Efficiency is a must for any great endeavour. Whether you are setting up a small business or running a multi-million dollar company, efficiency is key to success.
In this week’s Knowledge Nugget, let’s take a closer look at Scrum by Jeff Sutherland.
According to author Jeff Sutherland, Scrum first had its origins in the world of Software Development.
And now it is sweeping through a myriad of other places where work gets done. Major companies such as Google, Salesforce, Amazon and even the FBI are using the SCRUM method.
Insight: A majority of businesses struggle when it comes to efficiency. A failure to enhance the work process may impede progress within the organisation.
Data: A study from Florida State University found that productivity and performance are at their peak during uninterrupted 90-minute intervals. (Workgroups Da Vinci)
What’s the step change: Learn how to do twice the Work in Half the time. Download the Knowledge Nuggets: SCRUM PDF to learn more.
What is Scrum?
Scrum is a ground-breaking framework that focuses on business agility at an organisational scale. Its main emphasis is on teamwork, accountability, and a steady and consistent advance towards a shared goal.
3 Key Roles in Scrum
- Product Owner: The product owner is the brains of the outfit. He/She is the one who comes up with the ideas and defines the key features of the product.
- The team: Is made up of members who specialise in various tasks. The team is usually made up of developers, writers, testers, etc. It is sometimes necessary for team members to fulfil secondary responsibilities to keep the process running smoothly.
- The Scrum master: Is the person who directly oversees the team, and is responsible for keeping the work process as smooth and efficient as possible.
Key Documents in Scrum
- Product Backlog: The product backlog is a list of projects and everything that needs to be done in order to make the plan work. This list is known as user stories and this list changes in priority at every sprint.
- Sprint Backlog: The most important user stories go into the sprint backlog. These get ranked for size and get prioritised on the next sprint.
- Burn down Chart: This chart shows the progress of each user story. This chart should approach zero points as the user story reaches completion.
- Sprint Planning: This phase is where the product owner, scrum master and the team converse and plan out every aspect of the sprint.
- Daily Scrum: Is a quick meeting where the team discusses completed projects and what they are working on at the moment. This is technically a quick huddle.
- Sprint Review: The sprint review usually occurs at the end of the sprint, and the team discusses what they can improve on the overall process.
- Sprint: It is a one to four-week time box. Throughout each sprint, all of the work decided upon during the sprint planning will be worked on till completion.
The Scrum Workflow
Now that we know the key aspects of the scrum work-flow, we are going to have a quick summary of the scrum work process.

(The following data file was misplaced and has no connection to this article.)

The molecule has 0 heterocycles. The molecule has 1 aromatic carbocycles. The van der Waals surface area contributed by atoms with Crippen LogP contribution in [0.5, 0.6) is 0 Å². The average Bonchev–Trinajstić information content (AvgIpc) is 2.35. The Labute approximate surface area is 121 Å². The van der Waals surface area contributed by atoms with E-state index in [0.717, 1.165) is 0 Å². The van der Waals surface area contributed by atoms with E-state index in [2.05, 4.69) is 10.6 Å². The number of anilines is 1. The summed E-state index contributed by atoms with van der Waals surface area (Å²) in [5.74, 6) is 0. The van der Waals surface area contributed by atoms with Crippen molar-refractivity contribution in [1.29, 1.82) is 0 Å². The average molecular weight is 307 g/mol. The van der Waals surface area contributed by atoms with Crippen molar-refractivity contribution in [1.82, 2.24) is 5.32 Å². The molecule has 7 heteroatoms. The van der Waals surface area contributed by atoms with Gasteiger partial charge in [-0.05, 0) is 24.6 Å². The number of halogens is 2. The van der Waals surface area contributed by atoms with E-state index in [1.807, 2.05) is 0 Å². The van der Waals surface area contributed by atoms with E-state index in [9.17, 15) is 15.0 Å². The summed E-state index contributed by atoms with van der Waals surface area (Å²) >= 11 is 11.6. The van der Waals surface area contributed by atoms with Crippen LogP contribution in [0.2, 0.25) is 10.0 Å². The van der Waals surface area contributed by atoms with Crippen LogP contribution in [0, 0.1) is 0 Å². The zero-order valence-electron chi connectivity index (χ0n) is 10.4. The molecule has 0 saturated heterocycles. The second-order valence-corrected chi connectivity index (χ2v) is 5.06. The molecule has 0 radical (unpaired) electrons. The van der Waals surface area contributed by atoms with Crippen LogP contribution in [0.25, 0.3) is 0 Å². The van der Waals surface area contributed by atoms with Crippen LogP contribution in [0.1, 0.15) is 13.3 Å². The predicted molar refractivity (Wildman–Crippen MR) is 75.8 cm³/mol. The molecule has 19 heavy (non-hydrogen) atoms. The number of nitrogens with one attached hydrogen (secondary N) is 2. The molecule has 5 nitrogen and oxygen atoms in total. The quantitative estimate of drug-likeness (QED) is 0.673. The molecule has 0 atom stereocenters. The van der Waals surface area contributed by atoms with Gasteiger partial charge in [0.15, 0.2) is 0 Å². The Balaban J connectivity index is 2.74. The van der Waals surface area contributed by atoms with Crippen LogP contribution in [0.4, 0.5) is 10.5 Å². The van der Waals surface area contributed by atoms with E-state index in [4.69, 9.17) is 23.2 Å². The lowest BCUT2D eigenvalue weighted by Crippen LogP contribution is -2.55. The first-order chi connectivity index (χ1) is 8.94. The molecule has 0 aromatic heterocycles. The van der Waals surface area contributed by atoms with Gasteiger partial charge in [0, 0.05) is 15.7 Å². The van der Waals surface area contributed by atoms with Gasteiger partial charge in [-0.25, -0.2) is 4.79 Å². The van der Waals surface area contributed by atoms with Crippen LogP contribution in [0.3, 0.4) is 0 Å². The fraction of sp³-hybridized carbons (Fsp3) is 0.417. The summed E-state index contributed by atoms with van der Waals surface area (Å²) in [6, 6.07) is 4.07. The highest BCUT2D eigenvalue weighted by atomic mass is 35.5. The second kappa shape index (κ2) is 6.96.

The product owner builds a list of the key ideas and features that comprise the product. The product owner also prioritises the list and updates the team on the top items.
This is the phase where the product owner and the scrum master discuss and rank the user stories. Through this process, they will be able to decide what will go into the next sprint.
The end result of the sprint planning is the sprint backlog. These are the user stories that the team has decided to work on. Based on the discussions of the sprint planning meetings, the team can now stay focused on the overall work process.
As it was stated earlier, the sprint is the one to four-week period where the designated tasks are worked on. The outcome of the sprint is a potentially shippable product.
Within the time-span of each sprint, the daily scrum takes place. During the daily scrum, the team conducts a stand-up meeting where they discuss completed and unfinished tasks.
This is where the team shows the end product to the product owner. During this stage, the team works on how they could improve the overall process. This workflow should be followed for every sprint.
Scrum is the Bible for agility in practice. It’s primary premise is how to be productive in a changing and uncertain world. And how to beat complexity and overwhelm in teams.
One of the key principles from Scrum is that Agility is really lean. While Scrum is an operating model, it is still rooted in the agile manifesto.
One of the key values in the agile set, is that the team should understand the principles of why we’re doing something, rather than get stuck on what we’re doing. It states that we should value collaboration over contract negotiation. We should value responding to change, rather than sticking to the overall plan.
The second key value is the daily huddle. We should conduct our meetings with a scrum board to make the process more efficient. Huddles should last no more than 15 seconds. They are key because they allow team members to commit to duties and ask for support from fellow team members. The daily huddle is a core principle that comes out of Scrum.
The third key value is momentum. When it comes to intention, we want to make sure that the team is improving. That it gets faster and more effective, and that feeling of momentum rises up in the team.
So small teams are important and 3-week cycles are important. And at the end of the time cycle, the scrum cycle closes out at the end of every three weeks and looks to improve the capability and structure of every team.
The fourth point looks at the science of productivity. It states that a happiness survey is one of the greatest predictors of team performance.
Overall, Scrum is one of the most innovative organisational frameworks in use today, and continues to help a myriad of organisations to reach their full potential.
Download our Knowledge Nugget on Scrum and learn to do twice the work in half the time.